This poem opens with a literally impossible declaration—that the speaker is “Nobody.” This nobody-ness, however, quickly comes to mean that she is outside of the public sphere; perhaps, here Dickinson is touching on her own failure to become a published poet, and thus the fact that to most of society, she is “Nobody.”
The speaker does not seem bitter about this—instead she asks the reader, playfully, “Who are you?,” and offers us a chance to be in cahoots with her (“Are you – Nobody – Too?”). In the next line, she assumes that the answer to this question is yes, and so unites herself with the reader (“Then there’s a pair of us!”), and her use of exclamation points shows that she is very happy to be a part of this failed couple.
Dickinson then shows how oppressive the crowd of somebodies can be, encouraging the reader to keep this a secret (“Don’t tell!”) because otherwise “they’d advertise,” and the speaker and her reader would lose their ability to stand apart from the crowd.
It then becomes abundantly clear that it is not only preferable to be a “Nobody,” it is “dreary” to be a “Somebody.” These somebodies, these public figures who are so unlike Dickinson, are next compared to frogs, rather pitifully, we can imagine, croaking away to the “admiring Bog.” These public figures do not even attempt to say anything of importance—all they do is “tell one’s name,” that is, their own name, over and over, in an attempt to make themselves seem important.
This “admiring Bog” represents those people who allow the public figures to think they are important, the general masses who lift them up. These masses are not even granted the respect of having a sentient being to represent them. Instead, they are something into which one sinks, which takes all individuality away, and has no opinion to speak of, and certainly not one to be respected.
“I’m Nobody! Who are you?” is an example of one of Dickinson’s more comical poems, yet the comedy is not simply for pleasure. Rather, it contains a biting satire of the public sphere, both of the public figures who benefit from it, and of the masses who allow them to. Dickinson’s light tone, childish voice, and invitation to the reader to be on her side, however, keep the sharp edge of the satire from cutting too stingingly.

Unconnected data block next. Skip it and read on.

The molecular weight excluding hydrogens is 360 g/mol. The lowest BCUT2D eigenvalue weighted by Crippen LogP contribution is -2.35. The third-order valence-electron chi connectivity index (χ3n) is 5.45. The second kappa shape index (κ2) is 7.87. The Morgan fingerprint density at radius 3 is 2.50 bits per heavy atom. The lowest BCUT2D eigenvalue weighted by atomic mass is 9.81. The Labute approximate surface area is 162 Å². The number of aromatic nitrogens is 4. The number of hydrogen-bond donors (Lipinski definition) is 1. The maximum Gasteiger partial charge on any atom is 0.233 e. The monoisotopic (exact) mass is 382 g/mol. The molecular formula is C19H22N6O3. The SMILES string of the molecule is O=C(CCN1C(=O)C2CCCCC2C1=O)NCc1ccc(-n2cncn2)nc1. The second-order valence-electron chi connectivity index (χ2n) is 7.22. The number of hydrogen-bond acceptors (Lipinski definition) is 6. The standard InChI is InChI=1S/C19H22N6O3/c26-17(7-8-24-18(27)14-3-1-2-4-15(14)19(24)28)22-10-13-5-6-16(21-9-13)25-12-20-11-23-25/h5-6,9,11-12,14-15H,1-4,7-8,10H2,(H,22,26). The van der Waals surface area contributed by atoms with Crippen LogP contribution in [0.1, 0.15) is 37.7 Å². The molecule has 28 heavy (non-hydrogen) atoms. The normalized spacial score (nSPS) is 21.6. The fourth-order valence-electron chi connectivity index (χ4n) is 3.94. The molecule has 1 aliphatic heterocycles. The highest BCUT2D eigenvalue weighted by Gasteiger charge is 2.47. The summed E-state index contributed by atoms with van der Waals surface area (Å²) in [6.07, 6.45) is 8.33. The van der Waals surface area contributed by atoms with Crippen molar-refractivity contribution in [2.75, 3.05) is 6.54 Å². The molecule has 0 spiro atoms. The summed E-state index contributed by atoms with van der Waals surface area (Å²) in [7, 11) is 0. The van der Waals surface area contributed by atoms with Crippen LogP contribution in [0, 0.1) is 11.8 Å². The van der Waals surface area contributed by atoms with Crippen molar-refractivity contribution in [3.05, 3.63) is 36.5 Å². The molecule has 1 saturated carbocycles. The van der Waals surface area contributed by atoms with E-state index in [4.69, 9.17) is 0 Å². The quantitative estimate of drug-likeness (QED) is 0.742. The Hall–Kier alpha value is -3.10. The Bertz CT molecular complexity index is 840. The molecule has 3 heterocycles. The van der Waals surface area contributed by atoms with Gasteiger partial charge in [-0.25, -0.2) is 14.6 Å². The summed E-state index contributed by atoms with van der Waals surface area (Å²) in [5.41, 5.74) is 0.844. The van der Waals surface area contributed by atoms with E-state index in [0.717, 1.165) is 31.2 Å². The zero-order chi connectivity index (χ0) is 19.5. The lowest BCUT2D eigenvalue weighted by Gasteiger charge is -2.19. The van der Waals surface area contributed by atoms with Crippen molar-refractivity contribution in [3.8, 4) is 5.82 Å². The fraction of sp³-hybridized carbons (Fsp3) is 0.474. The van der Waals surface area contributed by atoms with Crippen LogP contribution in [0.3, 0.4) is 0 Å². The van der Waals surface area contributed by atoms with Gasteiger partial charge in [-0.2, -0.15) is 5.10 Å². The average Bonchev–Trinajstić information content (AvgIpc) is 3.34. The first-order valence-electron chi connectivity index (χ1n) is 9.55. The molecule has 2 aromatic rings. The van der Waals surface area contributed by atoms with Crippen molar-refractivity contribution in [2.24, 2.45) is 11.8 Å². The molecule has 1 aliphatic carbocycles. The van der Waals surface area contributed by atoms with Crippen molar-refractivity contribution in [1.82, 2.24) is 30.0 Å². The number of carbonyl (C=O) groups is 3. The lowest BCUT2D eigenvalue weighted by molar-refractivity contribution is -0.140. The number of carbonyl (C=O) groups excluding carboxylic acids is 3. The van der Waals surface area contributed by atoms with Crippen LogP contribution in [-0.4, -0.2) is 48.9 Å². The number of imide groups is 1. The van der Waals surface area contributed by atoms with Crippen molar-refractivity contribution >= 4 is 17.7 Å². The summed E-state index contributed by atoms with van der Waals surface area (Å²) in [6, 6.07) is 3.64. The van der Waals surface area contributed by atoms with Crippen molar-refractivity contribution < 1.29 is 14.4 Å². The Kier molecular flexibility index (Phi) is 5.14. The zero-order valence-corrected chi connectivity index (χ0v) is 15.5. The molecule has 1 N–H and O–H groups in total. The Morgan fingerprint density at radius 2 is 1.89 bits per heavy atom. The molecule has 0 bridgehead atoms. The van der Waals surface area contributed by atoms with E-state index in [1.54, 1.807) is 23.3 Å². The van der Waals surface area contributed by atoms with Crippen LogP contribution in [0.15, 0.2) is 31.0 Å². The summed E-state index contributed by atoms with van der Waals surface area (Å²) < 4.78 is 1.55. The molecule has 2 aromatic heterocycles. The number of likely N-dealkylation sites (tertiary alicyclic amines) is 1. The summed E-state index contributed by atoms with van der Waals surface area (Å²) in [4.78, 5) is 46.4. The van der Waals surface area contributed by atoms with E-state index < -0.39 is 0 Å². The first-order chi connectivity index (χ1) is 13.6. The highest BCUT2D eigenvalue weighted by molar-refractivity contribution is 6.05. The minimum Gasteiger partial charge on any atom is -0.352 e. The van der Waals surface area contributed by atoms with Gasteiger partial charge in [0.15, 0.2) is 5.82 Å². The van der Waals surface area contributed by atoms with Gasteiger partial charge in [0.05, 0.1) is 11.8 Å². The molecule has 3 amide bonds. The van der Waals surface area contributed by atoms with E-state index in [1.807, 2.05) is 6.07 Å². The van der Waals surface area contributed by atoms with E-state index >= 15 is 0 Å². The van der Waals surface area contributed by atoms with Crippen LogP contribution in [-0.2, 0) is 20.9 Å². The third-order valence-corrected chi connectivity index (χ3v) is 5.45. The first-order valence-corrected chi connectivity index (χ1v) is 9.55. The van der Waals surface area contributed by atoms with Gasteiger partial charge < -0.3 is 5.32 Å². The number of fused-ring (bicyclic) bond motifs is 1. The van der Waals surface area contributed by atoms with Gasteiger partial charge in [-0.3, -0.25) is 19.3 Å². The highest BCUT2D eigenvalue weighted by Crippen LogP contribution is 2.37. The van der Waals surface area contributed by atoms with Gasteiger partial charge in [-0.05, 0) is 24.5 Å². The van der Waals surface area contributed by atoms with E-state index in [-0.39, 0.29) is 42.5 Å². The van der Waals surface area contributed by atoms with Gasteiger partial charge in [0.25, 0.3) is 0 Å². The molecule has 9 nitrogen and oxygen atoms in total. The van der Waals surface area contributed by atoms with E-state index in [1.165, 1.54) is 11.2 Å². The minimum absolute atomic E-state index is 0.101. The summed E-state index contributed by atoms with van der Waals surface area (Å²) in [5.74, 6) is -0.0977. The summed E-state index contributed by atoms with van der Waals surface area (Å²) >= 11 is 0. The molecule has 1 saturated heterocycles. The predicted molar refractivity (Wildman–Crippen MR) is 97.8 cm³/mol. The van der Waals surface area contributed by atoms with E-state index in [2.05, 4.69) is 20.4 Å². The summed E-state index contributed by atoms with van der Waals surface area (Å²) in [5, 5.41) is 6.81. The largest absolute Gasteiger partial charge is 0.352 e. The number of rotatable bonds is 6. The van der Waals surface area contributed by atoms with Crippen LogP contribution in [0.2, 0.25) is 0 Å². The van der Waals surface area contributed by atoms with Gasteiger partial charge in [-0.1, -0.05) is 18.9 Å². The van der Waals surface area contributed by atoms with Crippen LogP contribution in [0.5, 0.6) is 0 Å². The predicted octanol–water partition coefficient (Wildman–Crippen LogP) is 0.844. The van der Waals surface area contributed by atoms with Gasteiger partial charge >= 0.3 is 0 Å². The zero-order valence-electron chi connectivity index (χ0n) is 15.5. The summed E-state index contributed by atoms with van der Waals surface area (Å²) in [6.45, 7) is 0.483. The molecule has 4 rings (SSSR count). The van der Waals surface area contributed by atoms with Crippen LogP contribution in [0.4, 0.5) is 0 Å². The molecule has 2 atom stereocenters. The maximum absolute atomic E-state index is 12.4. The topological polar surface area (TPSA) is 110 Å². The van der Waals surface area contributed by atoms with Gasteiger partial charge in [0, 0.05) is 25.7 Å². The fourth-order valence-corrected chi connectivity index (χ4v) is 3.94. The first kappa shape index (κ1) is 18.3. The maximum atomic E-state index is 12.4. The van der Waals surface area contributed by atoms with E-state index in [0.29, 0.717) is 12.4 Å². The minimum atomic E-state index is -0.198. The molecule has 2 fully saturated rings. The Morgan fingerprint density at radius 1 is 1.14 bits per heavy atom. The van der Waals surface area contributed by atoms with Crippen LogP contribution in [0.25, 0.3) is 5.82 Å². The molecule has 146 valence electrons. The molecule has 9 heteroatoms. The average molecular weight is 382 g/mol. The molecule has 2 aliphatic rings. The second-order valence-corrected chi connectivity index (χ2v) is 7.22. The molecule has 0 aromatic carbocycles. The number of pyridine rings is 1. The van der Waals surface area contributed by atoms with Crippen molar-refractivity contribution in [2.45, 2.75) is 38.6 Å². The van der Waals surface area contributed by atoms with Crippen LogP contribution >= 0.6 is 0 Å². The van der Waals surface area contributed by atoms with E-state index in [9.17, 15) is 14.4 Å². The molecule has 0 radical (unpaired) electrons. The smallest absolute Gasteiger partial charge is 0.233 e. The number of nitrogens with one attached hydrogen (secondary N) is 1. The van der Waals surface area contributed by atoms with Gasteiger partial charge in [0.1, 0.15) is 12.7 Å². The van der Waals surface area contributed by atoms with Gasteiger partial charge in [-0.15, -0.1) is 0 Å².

This poem mocks the pretensions of the public world, as it imagines public figures---or perhaps, published writers—as loud bullfrogs. These frogs have nothing of import to say; instead, they advertise their own names, over and over, selling themselves for the purpose of maintaining their fame, but not having any substance behind it. This especially makes it seem like this poem is speaking towards Dickinson’s lack of publication, as even when she did publish, she did so anonymously, avoiding the prospect of telling her name.
The frogs are not the only ones at fault, however. Their audience—closely tied to them through rhyme—is “an admiring Bog,” with all of its members having joined into the whole, losing all individuality or identity. And indeed, this whole is a swamp, something that sucks one in, or sucks in all they are told, but puts forward no opinion or judgment of its own. This audience thus is spared the dreariness of being “somebody,” for they have no identity, but they become worthless, for they are without opinion, and only serve to listen to and support the public figures.
This public sphere is not only unpleasant in itself, but it is also tries to impose itself on those “nobodies,” like the speaker and ostensibly the reader, who do their best to avoid it. The speaker fears that even telling anyone that there is now “a pair of us,” that is, nobodies, outsiders, will lead to their very identities being advertised, and thus taken from them, for they will no longer be able to be the anonymous, free-thinking nobodies that they have chosen to be.
In the world of this poem, then, the public sphere is about advertised or self-advertised identities: people marketing their names and their existence. This marketing becomes the only way for anyone to enter the public sphere. Talent itself is inconsequential, and thus for someone like Dickinson, or, ostensibly, the reader, who desires to think and to perform with meaning, rather than just maintaining their own fame, participation or recognition in this public world is impossible.